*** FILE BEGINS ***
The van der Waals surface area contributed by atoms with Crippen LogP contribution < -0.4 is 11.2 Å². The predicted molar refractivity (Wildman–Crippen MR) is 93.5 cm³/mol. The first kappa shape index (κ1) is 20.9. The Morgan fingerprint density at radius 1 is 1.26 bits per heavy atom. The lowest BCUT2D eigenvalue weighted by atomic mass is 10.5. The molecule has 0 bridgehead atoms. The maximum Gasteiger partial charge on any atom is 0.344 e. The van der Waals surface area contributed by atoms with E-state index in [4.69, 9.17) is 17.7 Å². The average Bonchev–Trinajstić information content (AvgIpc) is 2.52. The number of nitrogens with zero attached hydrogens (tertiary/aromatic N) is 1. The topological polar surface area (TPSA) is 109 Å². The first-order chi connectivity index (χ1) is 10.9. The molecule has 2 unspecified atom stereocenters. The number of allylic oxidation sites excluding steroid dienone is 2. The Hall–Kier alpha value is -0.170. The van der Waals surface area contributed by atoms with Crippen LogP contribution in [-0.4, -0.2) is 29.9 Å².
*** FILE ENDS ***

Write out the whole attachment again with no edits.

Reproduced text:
The van der Waals surface area contributed by atoms with Crippen LogP contribution < -0.4 is 11.2 Å². The predicted molar refractivity (Wildman–Crippen MR) is 93.5 cm³/mol. The first kappa shape index (κ1) is 20.9. The Morgan fingerprint density at radius 1 is 1.26 bits per heavy atom. The lowest BCUT2D eigenvalue weighted by atomic mass is 10.5. The molecule has 0 bridgehead atoms. The maximum Gasteiger partial charge on any atom is 0.344 e. The van der Waals surface area contributed by atoms with E-state index in [4.69, 9.17) is 17.7 Å². The average Bonchev–Trinajstić information content (AvgIpc) is 2.52. The number of nitrogens with zero attached hydrogens (tertiary/aromatic N) is 1. The topological polar surface area (TPSA) is 109 Å². The first-order chi connectivity index (χ1) is 10.9. The molecule has 2 unspecified atom stereocenters. The number of allylic oxidation sites excluding steroid dienone is 2. The Hall–Kier alpha value is -0.170. The van der Waals surface area contributed by atoms with Crippen LogP contribution in [-0.4, -0.2) is 29.9 Å².